deal of the corn crop will reach market
Mr. Myers was accompanied on his trip
by J. W. Shorthi!!. mantger of the Farm-
ers elevator at Hampton. The purpose
i of the trip was to inspect conditions
among farmers co-operative companies
and to get members into the Nebraska
Farmers Co-Operative Grain and Live
itock association. This association will
:hold Its annual convention in Omaha in
I December and it is believed that at least
fSOO farmers from all points in Nebraska
jwlll be herae.
j "The farmers show but little interest in
(politics," said Mr. Myers, "but ara
:reatly interested in defending their lo-i-cal
grain and live stock markets. There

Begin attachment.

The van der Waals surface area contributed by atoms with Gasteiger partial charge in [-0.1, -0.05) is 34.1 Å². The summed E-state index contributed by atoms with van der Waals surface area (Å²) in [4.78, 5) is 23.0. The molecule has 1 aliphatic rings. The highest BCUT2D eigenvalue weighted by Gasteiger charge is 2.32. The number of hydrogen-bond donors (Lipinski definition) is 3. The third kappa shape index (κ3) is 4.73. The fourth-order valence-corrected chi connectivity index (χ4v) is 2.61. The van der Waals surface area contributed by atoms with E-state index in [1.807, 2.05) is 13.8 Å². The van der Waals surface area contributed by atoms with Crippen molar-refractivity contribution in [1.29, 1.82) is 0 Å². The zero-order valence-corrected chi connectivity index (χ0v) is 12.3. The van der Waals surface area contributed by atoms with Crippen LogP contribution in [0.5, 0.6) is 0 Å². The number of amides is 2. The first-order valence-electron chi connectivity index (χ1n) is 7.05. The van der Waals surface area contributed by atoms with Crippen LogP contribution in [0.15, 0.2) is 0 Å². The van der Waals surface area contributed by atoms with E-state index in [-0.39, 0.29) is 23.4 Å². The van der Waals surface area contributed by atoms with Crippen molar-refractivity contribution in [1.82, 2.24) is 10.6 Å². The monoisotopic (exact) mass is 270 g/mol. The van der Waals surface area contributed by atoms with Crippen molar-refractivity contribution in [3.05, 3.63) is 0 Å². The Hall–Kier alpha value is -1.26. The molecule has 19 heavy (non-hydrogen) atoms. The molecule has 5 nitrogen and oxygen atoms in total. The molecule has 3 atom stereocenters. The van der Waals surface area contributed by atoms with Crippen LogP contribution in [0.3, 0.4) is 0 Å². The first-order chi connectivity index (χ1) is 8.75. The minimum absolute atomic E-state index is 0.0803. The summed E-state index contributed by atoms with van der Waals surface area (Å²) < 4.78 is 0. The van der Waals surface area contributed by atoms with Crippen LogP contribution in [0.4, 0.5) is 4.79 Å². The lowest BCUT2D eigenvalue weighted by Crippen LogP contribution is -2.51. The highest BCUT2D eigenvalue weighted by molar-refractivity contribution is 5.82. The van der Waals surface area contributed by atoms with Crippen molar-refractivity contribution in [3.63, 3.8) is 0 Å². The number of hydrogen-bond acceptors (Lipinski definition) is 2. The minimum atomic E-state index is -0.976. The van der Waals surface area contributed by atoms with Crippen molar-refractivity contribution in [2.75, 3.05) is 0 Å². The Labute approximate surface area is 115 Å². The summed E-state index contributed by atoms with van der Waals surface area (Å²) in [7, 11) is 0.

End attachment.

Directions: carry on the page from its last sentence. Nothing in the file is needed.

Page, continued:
iare 200 farmer companies in this state;
their elevators handle annually 20,000.000
bushels of grain, and the wealth rep?
sented by the farmers belonging to these
, organizations is easily $"00,000,000. These
(ooir.panies were organized by the farmers
jto protect themselves against lines of le
vators which were charging them too
j much toll on their grain. At many points
I they were requiring a margin of from 7 to
1 14 cents net for handling the products,
j Since the farmers have organized, that
; margin has decreased to 3 cents. The
j farmers companies also are responsible
for reducing the price of coal at least $2
per ton to the consumer, for coal is also
handled by the "line yards."
Classes shaping- 1 p for the Seaaoa'a
Work Diversions and Enter
Enrollment at the State Normal, Chad-
ron. Neb., is very gratifying. The classes
are of good size and a number of ad
vanced courses have been asued for by
students who have completed the courses
of an accredited high school. Interest
in athletics and physical training is keen.